What Causes Antidepressant Side Effects and What Can I Do About Them?

Find out what causes antidepressant side effects and what you can do about the side effects from antidepressants.

Find out what causes antidepressant side effects and what you can do about the side effects from antidepressants.

Gold Standard for Treating Depression (part 8)

When a person has cancer, we are used to hearing that the person has been nauseous or has lost their hair due to medication side effects, and yet, when a person is on psychiatric medications, similar side effects are often unexpected and scary; simply because they are not explained ahead of time. The reality is that drugs for depression have side-effects. That is part of the territory when you put something into your body to change your brain chemistry.

Medications for depression work by regulating brain chemicals such as serotonin, norepinephrine and dopamine. The problem with medications for depression is that they cannot be sent directly to your brain; they have to go through your body first and this can lead to many physical complications.

Some side-effects are tolerable; such as a dry mouth or a mild restlessness. Others are impossible to live with, such as extreme fatigue, irritation and anger, suicidal thoughts, erectile dysfunction or not being able to have an orgasm.

It can be extremely difficult to stick to a treatment plan when a drug has strong side-effects with seemingly very little results. It gets even more frustrating when your healthcare professional says, "Let's just give this time." But the reality is that it sometimes does take much longer for the medications to work than you want them to.

It's always a trade off when you take an antidepressant and it's up to you to decide what side effects you can and can't tolerate. When you're depressed, having to deal with medication side-effects often feels intolerable, but you do have some options.

1. Start with a small dose and then increase the dose to an optimum level over time. This is called microdosing and can work well for some people.

2. Give your body time to deal with the side effects. If the antidepressants are helping, there is a chance that the side effects can considerably lessen over time as your body acclimates to the dose.

3. Change medications with the help of a prescribing medications healthcare practitioner before deciding that antidepressants are not for you. There are many classes of antidepressants and one of them may work for you with no significant problems.

4. Change the times you take the antidepressant. If it causes drowsiness, take the drug before bed. If it is agitating or increases your energy, take it upon waking up in the morning.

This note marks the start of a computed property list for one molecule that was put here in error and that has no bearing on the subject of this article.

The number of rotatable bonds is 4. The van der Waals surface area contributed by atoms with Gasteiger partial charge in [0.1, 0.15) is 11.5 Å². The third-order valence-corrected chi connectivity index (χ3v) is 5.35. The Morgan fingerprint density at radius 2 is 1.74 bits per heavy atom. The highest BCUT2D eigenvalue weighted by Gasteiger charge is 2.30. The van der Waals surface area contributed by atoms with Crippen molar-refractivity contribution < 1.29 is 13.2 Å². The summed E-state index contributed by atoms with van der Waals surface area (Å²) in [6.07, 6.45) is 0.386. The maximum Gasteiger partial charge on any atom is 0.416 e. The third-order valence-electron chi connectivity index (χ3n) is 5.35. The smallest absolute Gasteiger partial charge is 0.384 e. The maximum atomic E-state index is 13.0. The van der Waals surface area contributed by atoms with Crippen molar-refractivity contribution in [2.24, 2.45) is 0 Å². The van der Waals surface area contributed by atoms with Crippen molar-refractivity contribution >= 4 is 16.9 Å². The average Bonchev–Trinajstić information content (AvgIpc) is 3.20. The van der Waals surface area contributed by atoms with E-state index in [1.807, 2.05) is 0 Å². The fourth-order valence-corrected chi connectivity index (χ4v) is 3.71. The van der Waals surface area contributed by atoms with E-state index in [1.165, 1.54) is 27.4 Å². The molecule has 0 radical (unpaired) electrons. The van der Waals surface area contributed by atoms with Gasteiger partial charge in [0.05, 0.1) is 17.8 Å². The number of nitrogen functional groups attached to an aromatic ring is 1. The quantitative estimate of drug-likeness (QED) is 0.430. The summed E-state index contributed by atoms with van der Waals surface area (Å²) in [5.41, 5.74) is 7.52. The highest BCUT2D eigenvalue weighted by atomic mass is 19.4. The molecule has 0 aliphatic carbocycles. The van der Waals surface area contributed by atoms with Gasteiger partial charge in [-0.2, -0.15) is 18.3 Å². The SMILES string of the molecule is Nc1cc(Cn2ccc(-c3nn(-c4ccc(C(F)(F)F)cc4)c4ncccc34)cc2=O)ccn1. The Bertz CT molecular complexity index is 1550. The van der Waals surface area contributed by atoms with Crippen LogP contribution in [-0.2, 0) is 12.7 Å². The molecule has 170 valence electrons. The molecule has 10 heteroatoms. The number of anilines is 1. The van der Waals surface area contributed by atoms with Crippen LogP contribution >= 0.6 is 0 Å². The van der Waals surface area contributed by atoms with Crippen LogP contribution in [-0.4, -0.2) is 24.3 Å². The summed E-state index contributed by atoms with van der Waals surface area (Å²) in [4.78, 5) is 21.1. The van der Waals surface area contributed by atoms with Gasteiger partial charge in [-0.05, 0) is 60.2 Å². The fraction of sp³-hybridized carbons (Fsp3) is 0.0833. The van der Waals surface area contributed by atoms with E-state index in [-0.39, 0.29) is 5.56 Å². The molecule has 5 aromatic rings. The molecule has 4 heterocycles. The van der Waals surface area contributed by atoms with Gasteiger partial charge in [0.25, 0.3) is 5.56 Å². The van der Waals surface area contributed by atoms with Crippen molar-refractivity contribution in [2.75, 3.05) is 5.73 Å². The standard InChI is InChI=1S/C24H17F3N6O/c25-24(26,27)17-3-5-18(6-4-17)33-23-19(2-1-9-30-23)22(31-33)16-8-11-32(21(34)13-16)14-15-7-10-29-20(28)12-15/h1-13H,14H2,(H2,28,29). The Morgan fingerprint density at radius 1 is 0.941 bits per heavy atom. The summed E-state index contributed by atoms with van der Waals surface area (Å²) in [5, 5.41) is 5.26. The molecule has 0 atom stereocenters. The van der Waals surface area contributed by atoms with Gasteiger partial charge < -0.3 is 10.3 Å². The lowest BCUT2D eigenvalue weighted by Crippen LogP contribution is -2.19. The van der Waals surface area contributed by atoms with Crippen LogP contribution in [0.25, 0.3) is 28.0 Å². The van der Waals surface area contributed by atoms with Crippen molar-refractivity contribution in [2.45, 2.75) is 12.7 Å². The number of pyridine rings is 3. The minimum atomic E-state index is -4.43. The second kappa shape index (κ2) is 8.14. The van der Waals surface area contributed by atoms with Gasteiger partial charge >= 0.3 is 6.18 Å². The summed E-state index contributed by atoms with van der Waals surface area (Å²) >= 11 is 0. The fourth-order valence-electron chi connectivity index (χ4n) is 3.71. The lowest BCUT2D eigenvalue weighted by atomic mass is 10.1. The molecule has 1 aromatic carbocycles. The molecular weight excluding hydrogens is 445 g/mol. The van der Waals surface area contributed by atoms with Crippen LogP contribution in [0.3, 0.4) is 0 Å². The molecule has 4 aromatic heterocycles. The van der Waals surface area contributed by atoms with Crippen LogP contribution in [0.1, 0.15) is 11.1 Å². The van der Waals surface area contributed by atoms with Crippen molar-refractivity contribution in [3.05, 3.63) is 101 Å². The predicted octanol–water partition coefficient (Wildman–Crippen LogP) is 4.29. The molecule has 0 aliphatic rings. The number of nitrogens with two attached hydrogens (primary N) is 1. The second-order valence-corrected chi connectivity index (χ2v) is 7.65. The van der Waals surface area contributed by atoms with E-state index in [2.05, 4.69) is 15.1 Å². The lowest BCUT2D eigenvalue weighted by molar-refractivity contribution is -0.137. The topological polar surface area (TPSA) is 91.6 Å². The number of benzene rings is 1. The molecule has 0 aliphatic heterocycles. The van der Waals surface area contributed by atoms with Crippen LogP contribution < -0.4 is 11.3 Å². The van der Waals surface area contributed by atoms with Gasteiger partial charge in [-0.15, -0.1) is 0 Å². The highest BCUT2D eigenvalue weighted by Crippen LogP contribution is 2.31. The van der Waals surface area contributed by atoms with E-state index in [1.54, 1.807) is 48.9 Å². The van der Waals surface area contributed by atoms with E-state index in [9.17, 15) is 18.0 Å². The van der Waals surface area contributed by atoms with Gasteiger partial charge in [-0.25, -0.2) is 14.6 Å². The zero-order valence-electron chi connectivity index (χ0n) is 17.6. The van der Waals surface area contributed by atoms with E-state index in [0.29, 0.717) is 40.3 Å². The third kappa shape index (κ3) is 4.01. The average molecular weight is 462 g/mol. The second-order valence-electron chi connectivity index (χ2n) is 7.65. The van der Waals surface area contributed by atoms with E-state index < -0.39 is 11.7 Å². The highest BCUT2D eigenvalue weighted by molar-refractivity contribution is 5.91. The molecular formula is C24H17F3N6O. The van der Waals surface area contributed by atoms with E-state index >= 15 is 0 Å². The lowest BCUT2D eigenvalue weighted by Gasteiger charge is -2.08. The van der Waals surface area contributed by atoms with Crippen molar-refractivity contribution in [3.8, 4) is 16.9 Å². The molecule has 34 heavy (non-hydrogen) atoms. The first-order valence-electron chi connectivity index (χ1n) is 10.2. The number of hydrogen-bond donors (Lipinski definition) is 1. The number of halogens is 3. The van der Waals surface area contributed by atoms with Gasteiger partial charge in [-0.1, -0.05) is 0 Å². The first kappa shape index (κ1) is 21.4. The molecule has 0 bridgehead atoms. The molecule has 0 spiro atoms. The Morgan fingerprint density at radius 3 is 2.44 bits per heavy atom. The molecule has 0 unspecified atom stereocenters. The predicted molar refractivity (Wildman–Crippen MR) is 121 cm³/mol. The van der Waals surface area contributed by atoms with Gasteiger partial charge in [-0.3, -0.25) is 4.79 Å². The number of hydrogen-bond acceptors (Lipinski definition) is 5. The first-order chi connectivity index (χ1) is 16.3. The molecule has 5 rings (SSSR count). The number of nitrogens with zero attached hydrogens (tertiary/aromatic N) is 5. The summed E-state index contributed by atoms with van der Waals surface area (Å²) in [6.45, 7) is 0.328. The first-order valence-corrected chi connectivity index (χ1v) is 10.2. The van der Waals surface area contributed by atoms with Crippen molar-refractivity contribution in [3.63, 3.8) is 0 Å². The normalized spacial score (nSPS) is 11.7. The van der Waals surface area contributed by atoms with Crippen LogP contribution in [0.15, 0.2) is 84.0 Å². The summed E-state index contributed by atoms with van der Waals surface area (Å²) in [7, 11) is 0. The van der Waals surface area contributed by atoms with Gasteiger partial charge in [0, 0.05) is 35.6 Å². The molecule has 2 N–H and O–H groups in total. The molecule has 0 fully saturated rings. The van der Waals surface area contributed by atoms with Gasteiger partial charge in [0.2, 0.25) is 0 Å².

5. Side effects that lower sex drive, cause impotence or make a person unable to have an orgasm can often be eliminated by adding another drug like Viagra, Levitra or Cialis or changing the antidepressant. For some, depression itself lowers sex drive and antidepressants can help restore it.

6. Find a therapist to help you manage depression more successfully while you explore your different medication options. The role of therapy in depression treatment is covered in more detail in the next section.

7. Make lifestyle, behavior and thought changes that decrease depression so that you may need less medications. This can include removing yourself as best as possible from situations (triggers) that are contributing to your depression. This topic is covered in detail in a later section.

Side effects are the main reason people stop taking their medications. By trying a variety of medications and treatment techniques, you can reduce side-effects so that you can find the right medications for you. If the side-effects of your medication are simply too strong to tolerate, it cannot be emphasized enough how important it is that you don't just decide to stop the medications yourself. Even if you feel you can't take another day of the side effects, decisions regarding medications need to be discussed with your healthcare professional.

video: Depression Treatment Interviews w/Julie Fast


APA Reference
Fast, J. (2009, January 1). What Causes Antidepressant Side Effects and What Can I Do About Them?, HealthyPlace. Retrieved on 2024, July 20 from

Last Updated: May 17, 2019

Medically reviewed by Harry Croft, MD

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